Down To Business: Culture Is Critical, So Work At It
Even first-class corporate cultures must adapt and evolve. Take the case of Vanguard, our top InformationWeek 500 company.
Culture. Few business attributes are so critical to success yet so imprecise, as in, "We must get our culture right, if only we could figure out what it is." Companies and their IT organizations often talk about cultivating a culture of collaboration and innovation, even if they're not clear about the means, or even the ends.
The last two CEOs of Hewlett-Packard, it is said, were casualties of their refusal to fit into and foster the company's established culture of walk-among-the-troops leadership, distributed decision-making, and work-life balance--the acclaimed "HP Way" laid down in the 1950s by founders Bill Hewlett and Dave Packard. Critics of the past two HP chiefs, including some longtime board members, chafed at Carly Fiorina's and Mark Hurd's autocratic, impersonal styles (not to mention Hurd's expense reporting practices). But critics of the critics wonder if HP's cultural credo has become something of an excuse for doing things the same old way. Even first-class cultures must adapt and evolve.
Vanguard Group, the No. 1 company in this year's InformationWeek 500 ranking, has refined its culture of IT innovation over the past several decades. Early on, it was a fast follower--not much of an IT innovator but a reliable provider of IT capabilities. Later, as Vanguard staked out a leadership position in the mutual fund industry, it formalized its process for producing technology-based innovations, under a centralized lab, but that work tended to stray from the company's core business priorities. Today, its five-person innovation group coordinates ad hoc teams of company volunteers, whose leading-edge IT work is tied more directly to business needs but who still are counted on to deliver "wow" breakthroughs in mobility, social networking, and other areas. Vanguard's innovation culture continues to adapt and evolve, one reason we think it's worthy of our top ranking.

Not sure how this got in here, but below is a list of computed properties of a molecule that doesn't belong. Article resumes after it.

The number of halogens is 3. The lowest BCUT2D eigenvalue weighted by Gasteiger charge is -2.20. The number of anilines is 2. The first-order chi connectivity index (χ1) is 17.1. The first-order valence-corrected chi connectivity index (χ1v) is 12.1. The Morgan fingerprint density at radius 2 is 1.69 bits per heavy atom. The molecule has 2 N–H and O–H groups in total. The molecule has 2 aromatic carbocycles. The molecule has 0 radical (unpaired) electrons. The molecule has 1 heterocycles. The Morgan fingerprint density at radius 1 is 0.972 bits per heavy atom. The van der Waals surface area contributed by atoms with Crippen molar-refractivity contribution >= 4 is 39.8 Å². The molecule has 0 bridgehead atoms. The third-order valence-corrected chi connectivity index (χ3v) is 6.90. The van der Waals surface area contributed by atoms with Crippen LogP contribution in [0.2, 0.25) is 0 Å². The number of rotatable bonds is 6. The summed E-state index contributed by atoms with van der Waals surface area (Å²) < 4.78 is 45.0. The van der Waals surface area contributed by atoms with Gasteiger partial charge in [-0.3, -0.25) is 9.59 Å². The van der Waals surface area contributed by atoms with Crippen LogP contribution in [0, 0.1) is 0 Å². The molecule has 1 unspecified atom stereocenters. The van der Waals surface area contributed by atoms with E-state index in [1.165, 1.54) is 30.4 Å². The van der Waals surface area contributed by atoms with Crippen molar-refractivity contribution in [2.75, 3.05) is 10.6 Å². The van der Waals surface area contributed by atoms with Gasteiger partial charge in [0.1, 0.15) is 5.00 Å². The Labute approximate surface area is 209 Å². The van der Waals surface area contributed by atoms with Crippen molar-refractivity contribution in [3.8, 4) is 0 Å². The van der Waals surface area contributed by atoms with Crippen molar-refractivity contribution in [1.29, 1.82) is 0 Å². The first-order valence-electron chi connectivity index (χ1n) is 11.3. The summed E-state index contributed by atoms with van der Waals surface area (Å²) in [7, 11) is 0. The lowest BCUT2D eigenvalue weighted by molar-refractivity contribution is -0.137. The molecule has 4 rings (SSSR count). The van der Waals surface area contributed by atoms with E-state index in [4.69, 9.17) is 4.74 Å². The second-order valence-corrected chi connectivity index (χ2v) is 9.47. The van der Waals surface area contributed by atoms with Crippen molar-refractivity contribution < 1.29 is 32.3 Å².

That's not to say that one culture fits all. The innovation culture at the No. 2 InformationWeek 500 company, InterContinental Hotels Group, is a bit more open-ended. IT employees are encouraged to experiment with a range of new technologies at IHG's innovation lab in Atlanta. "As long as they don't burn down a hotel or electrocute a guest, those are the only two rules that really apply," jokes CIO Tom Conophy. "We don't want to curtail their thinking." However, the most promising information technologies don't sit in the company's virtual petri dishes for long. IHG's Crowne Plaza property next door serves as a technology test bed for a range of hot new systems and applications.
Looking at innovation on a macroeconomic level, InformationWeek surveyed 624 business technology professionals about the factors limiting U.S. IT leadership. Among the 427 respondents who think the U.S. is losing or has lost its high-tech lead, a healthy percentage cited cultural reasons: a societal culture that emphasizes other high-paying professions over IT professions (cited among the top three reasons by 24% of survey respondents) and a corporate culture where tech workers no longer are "hungry" enough to out-innovate counterparts based abroad (cited by 21%). There's no pat solution, but it starts with more rigorous science and math education, more serious workplace training and career development--and, from the start, more hands-on parenting.
The wrong culture, or even a stagnant one, can cripple or kill a company or industry. The stakes are that high.
Rob Preston is VP and editor in chief of InformationWeek. You can write to Rob at email@example.com.
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